French Beading

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We’re just leaving France now after our winter of hibernating and goatkeeping in the country. It was an excellent beading retreat: comfy couch, bright light, and best of all, bad weather.

 My goal for these three months was to learn new stitches and try to fashion glass seed beads into something that looked like fine jewelry. Hence, I only brought silver, gold, pearl and crystal beads, though I couldn’t resist buying a few pastels after I got here.

First I learned herringbone and made a fine pearl and garnet cuff. It’s a bit rough and asymmetrical, and if you do herringbone with round beads, the pattern is lost. I like it anyway.

(Click any image to enlarge)

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My favorite was the sampler bracelet from Carole Rodgers’ The Beaded Bracelet, which I had downloaded to my Kindle. (Can’t travel with big beading books!) This bracelet is made of six strands, each in a different color and a different stitch, and I love the way they look. I made a Winter Bronze, an Easter Egg pastel, and a Starry Night. (Ran out of black beads with that one.) The pattern calls for cones at the ends, which I didn’t have, but the new big-hole fake Pandora beads was a great way to hide the thread ends.

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I went wacky for white at the Tout a Loisirs store in Paris, (Rue des Archives, if you’re in the Marais) and bought white Indian beads with tiny mirrors. I actually dreamed a design for them (yes! In my sleep!), and made the necklace the next day. I’d like to make it more complicated, which I might do.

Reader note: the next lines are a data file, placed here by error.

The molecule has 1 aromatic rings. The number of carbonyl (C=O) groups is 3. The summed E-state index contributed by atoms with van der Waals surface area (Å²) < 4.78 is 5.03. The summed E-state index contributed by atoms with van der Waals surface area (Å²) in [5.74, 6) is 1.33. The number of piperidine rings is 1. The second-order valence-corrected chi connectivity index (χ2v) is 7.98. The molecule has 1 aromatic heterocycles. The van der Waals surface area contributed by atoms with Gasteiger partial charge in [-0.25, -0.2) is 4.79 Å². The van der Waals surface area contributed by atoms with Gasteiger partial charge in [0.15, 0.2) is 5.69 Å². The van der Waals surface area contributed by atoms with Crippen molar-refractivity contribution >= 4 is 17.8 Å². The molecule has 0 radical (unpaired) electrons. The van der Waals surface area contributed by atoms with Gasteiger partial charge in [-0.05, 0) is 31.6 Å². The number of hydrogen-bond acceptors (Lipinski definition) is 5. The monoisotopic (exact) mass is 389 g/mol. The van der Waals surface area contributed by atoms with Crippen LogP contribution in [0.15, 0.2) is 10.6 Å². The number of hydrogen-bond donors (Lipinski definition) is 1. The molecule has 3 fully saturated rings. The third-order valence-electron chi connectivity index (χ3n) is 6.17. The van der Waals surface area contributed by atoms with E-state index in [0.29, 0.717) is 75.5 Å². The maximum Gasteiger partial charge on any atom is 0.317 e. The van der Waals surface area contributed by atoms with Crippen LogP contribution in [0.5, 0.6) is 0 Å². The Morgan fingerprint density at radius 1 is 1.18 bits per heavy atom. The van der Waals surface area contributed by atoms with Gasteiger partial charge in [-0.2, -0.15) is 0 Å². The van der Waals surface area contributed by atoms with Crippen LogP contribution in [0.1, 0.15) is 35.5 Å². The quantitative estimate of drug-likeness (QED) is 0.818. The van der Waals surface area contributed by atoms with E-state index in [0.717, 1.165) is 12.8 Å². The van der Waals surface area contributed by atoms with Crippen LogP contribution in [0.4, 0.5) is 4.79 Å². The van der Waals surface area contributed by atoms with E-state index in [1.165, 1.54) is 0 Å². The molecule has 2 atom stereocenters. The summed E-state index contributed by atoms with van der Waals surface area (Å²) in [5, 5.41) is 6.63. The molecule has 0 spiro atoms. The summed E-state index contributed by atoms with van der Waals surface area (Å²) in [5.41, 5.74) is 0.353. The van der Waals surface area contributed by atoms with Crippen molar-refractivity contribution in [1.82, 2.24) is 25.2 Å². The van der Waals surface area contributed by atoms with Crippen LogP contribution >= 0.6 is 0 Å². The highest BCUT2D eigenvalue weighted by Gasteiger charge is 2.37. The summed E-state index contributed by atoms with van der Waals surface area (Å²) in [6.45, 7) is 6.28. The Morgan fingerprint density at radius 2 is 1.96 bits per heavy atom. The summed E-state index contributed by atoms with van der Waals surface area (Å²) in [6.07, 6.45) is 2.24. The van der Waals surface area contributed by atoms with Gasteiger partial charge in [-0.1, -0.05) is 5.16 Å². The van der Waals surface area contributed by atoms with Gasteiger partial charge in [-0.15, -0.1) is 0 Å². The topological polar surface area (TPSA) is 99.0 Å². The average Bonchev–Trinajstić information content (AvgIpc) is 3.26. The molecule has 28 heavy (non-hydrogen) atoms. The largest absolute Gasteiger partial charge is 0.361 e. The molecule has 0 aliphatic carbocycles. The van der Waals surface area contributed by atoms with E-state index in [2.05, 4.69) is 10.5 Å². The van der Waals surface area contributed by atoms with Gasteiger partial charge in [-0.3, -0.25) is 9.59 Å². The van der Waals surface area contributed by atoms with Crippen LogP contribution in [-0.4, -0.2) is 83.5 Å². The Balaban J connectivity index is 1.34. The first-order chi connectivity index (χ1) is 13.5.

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As the rain droned on, I downloaded a few more beading books and made the Marigold Fan earrings from Mastering Beadwork by Carole Huber Cypher. These copy an ancient design I’ve always been fond of. It was a challenge to lash beads to threads, and the threads are not invisible, but I’ll keep working on it.

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I also played with spiral and tubular peyote, and tore a lot of experiments apart to start over (this is required to do any learning!). I did save my dreadful attempt at a tiny peyote French flag, with its panels of red, white, and blue. Imagine how hard it would be make a perfect rectangle using seed beads which are all officially size 11, but vary in size anyway. These are good practice beads or texture beads, and I feel ready to move on to the pricier Japanese beads that are guaranteed uniform.
By the way, after I gave up on the peyote French flag, I found another way to suggest the flag by simply stacking the colors on a head pin. Hung on a chain along with a fleur de lis charm, it was a great gift for a new friend in France.

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Okay, I’m almost home in Portland, the land of splendid bead shops, classes galore, art shows and festivals, and a beading community. Also I have beads of all sizes and colors waiting in my stash. New design adventures await!

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